Youth Prison Tours: Stark
Over the course of this summer, the staff of Books Not Bars will tour all of California’s youth prisons. The first was a tour of the Heman G. Stark, commonly called simply Stark. Books Not Bars Policy Director Sumayyah Waheed writes of her impressions and experiences in the youth prison. Ms. Mock gave the tour and Books Not Bars organizers Joyce Cook and Lourdes Duarte took the tour with Sumayyah.
I stepped into the lobby, grateful for the relief from the sweltering heat. There, we found ourselves staring at an unsmiling guard hidden behind large black sunglasses.
“We’re here for a tour,” I offered. “We’re with Books Not Bars.”
There was some kind of mix-up, so we waited 15 minutes before starting our tour
At first Ms. Mock had us sidestep the metal detector, but the guard at the control booth asked pointedly, “Are we circumventing policy here?”
“No,” Ms. Mock responded immediately. With a resigned sigh, she led us to the metal detector.
There, Joyce’s myriad rings, necklaces and bracelets wouldn’t let her past.
“Did it give you trouble at the airport, too?” I asked. We’d flown into the area that morning.
To my surprise, Joyce grimly replied, “No.”
We waited for a security wand to arrive so Ms. Mock could scan her. In my tours of five different CYA prisons, this was the only time we had to go through a metal detector.
Finally, we passed through to the visiting hall. I’d been to this prison’s grounds on visiting days before, and parents would pack the parking lot. Today, only 5 families sat at scattered tables. More families were outside, talking at picnic tables. I tried to imagine visiting my brother in a youth prison. The drawn face and forlorn eyes, like these boys. Sitting at a plastic bench for a few hours in this concrete room. The boys looked so vulnerable, even though the supposedly “older, harder” boys are at Stark.
One boy walked by with greasy, mussed hair and a startlingly eager smile on his face. “Hi, Ms. Mock!” he said, his cheer incongruous with our bleak surroundings. I found out later from his grandmother that he is bipolar and has suffered severe abuse while in Stark.
The boy’s eerie image burned in my mind as Ms. Mock continued with the tour. A steady stream of data poured from her mouth as we walked the grounds. Ms. Mock catalogued Stark’s educational, substance abuse treatment, and sexual behavior therapy offerings. I knew from their faces that Joyce and Lourdes, like me, were thinking of all the parents who called us complaining that their children had received no education or treatment in years. Staring up a watchtower, I thought of the California Inspector General reports condemning the prolonged solitary confinement, scarce education, and meager therapy at Stark.
Soon, some of the young men themselves confirmed our skepticism. At the prison’s chapel, we met with a group of young men who were in the highest incentive program. Incredulous that Ms. Mock had claimed that Stark didn’t separate the kids by gang, I asked the boys.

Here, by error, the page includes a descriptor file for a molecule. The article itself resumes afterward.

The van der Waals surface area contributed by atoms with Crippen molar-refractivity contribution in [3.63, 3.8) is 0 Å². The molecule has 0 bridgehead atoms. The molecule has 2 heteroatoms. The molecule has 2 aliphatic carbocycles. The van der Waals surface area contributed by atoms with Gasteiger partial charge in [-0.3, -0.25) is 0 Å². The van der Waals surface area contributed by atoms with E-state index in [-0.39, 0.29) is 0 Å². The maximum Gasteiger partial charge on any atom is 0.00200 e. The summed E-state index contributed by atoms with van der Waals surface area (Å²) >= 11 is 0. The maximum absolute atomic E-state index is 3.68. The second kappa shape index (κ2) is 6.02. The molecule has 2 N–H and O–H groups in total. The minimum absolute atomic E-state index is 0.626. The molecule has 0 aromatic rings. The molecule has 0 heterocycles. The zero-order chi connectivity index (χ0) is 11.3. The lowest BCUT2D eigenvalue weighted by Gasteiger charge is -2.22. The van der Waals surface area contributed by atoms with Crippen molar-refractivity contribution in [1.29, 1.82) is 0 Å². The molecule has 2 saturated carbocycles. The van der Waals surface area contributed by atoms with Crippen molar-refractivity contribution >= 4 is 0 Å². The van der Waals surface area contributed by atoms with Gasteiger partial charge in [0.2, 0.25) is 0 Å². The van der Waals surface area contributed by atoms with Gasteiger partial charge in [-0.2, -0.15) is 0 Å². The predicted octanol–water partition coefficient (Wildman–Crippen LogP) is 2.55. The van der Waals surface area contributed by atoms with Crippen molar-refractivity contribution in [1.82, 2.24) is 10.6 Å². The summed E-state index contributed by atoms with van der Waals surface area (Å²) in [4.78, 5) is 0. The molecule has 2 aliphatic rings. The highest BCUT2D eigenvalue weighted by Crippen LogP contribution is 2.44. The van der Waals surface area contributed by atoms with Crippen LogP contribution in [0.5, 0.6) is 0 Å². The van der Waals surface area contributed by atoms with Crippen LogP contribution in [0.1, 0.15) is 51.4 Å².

“They’re not separated by gang, but by race,” one boy, Eddie*, responded.
“Yeah, it really doesn’t help, and it actually makes problems,” another boy, Javier*, added. “Separating us means people can’t work out their differences.”
Eddie remarked that, because of the racial tension, “I had friends up in Preston [another DJJ site] that I can’t talk to now.”
I asked the boys how long it had been since they’d seen their families. Some were local, but one boy, quiet and hanging back, responded, “Two years.”
Stunned, I asked if that was hard. He shrugged, not meeting my eyes. I took the hint and turned to the next boy, who also had gone two years with no visits.
“Y’know, it’s not worth it for me,” he said. “They gotta come all the way down here, get a room for the night and then get disrespected.”
“From the guards?” I asked.
He nodded. “And y’know, they’re not used to that.”
I asked about the counseling I’d heard Ms. Mock go on about. Matt* shook his head decisively. “They’re workbooks. Here. I’ll show you.”
Bringing me his “counseling” workbook, Matt showed me the blanks he’d filled in. “Your officer just flips through to make sure something’s written there, and marks it off that you got counseling.”
“I was really angry when I first got to YA,” said Javier. “I put—“ he glanced at me apologetically. “Not to disrespect—but I put ‘eff you’ in all the blanks. My officer just looked at it, and marked it off [as complete].”
Joyce and Lourdes were in tears as we left the chapel. When they saw the boys and heard their stories, they couldn’t help but think of their sons’ time in YA.
I had toured Alcatraz and even stood inside one of the cells. I’d felt nothing but morbid fascination. But here, watching these boys in a prison complex seemingly meant for adults, I felt trapped. I wanted to run away. I knew it was important to see Stark for my work, but I just wanted it to be over. It felt like the building emanated radioactive waves. At home that night, I wanted to vomit.
It’s so easy for us on the outside to stay away. To not have to see, smell, breathe those vast complexes of metal and bare concrete. To not have to witness the warm, human bodies languishing inside. This is one rose-tinted window into their world: for the kids.
*Names have been changed.